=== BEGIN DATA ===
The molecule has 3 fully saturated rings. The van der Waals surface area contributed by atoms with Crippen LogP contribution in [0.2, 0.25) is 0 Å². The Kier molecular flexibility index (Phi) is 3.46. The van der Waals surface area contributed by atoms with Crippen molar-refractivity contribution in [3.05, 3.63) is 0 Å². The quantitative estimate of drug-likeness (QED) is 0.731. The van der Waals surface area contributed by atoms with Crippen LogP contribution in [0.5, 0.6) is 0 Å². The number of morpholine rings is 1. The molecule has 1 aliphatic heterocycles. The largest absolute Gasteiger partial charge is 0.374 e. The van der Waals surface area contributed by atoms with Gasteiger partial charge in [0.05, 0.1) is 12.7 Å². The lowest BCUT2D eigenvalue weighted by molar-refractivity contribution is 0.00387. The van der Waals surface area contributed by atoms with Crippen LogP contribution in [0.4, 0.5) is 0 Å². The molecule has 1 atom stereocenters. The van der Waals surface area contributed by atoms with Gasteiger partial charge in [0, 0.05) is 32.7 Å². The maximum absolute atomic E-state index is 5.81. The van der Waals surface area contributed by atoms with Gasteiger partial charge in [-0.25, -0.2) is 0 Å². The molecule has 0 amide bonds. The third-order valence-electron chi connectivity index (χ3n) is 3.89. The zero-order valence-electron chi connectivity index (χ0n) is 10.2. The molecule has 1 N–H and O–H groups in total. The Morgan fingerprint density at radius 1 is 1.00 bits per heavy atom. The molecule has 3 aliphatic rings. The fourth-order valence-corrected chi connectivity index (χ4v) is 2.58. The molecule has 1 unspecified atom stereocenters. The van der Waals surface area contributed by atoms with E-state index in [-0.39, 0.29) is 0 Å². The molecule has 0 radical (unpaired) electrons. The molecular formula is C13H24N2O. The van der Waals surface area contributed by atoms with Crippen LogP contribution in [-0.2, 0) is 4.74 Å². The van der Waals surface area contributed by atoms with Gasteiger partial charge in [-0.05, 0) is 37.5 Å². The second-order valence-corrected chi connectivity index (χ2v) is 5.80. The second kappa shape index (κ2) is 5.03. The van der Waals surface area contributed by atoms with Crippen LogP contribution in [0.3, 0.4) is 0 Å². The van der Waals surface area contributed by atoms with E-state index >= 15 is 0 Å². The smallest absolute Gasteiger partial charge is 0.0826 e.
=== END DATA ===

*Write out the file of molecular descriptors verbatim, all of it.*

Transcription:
The molecule has 3 fully saturated rings. The van der Waals surface area contributed by atoms with Crippen LogP contribution in [0.2, 0.25) is 0 Å². The Kier molecular flexibility index (Phi) is 3.46. The van der Waals surface area contributed by atoms with Crippen molar-refractivity contribution in [3.05, 3.63) is 0 Å². The quantitative estimate of drug-likeness (QED) is 0.731. The van der Waals surface area contributed by atoms with Crippen LogP contribution in [0.5, 0.6) is 0 Å². The number of morpholine rings is 1. The molecule has 1 aliphatic heterocycles. The largest absolute Gasteiger partial charge is 0.374 e. The van der Waals surface area contributed by atoms with Gasteiger partial charge in [0.05, 0.1) is 12.7 Å². The lowest BCUT2D eigenvalue weighted by molar-refractivity contribution is 0.00387. The van der Waals surface area contributed by atoms with Crippen LogP contribution in [0.4, 0.5) is 0 Å². The molecule has 1 atom stereocenters. The van der Waals surface area contributed by atoms with Gasteiger partial charge in [0, 0.05) is 32.7 Å². The maximum absolute atomic E-state index is 5.81. The van der Waals surface area contributed by atoms with Gasteiger partial charge in [-0.25, -0.2) is 0 Å². The molecule has 0 amide bonds. The third-order valence-electron chi connectivity index (χ3n) is 3.89. The zero-order valence-electron chi connectivity index (χ0n) is 10.2. The molecule has 1 N–H and O–H groups in total. The Morgan fingerprint density at radius 1 is 1.00 bits per heavy atom. The molecule has 3 aliphatic rings. The fourth-order valence-corrected chi connectivity index (χ4v) is 2.58. The molecule has 1 unspecified atom stereocenters. The van der Waals surface area contributed by atoms with E-state index in [-0.39, 0.29) is 0 Å². The molecule has 0 radical (unpaired) electrons. The molecular formula is C13H24N2O. The van der Waals surface area contributed by atoms with Crippen LogP contribution in [-0.2, 0) is 4.74 Å². The van der Waals surface area contributed by atoms with Gasteiger partial charge in [-0.05, 0) is 37.5 Å². The second-order valence-corrected chi connectivity index (χ2v) is 5.80. The second kappa shape index (κ2) is 5.03. The van der Waals surface area contributed by atoms with Crippen LogP contribution in [0.3, 0.4) is 0 Å². The van der Waals surface area contributed by atoms with E-state index >= 15 is 0 Å². The smallest absolute Gasteiger partial charge is 0.0826 e.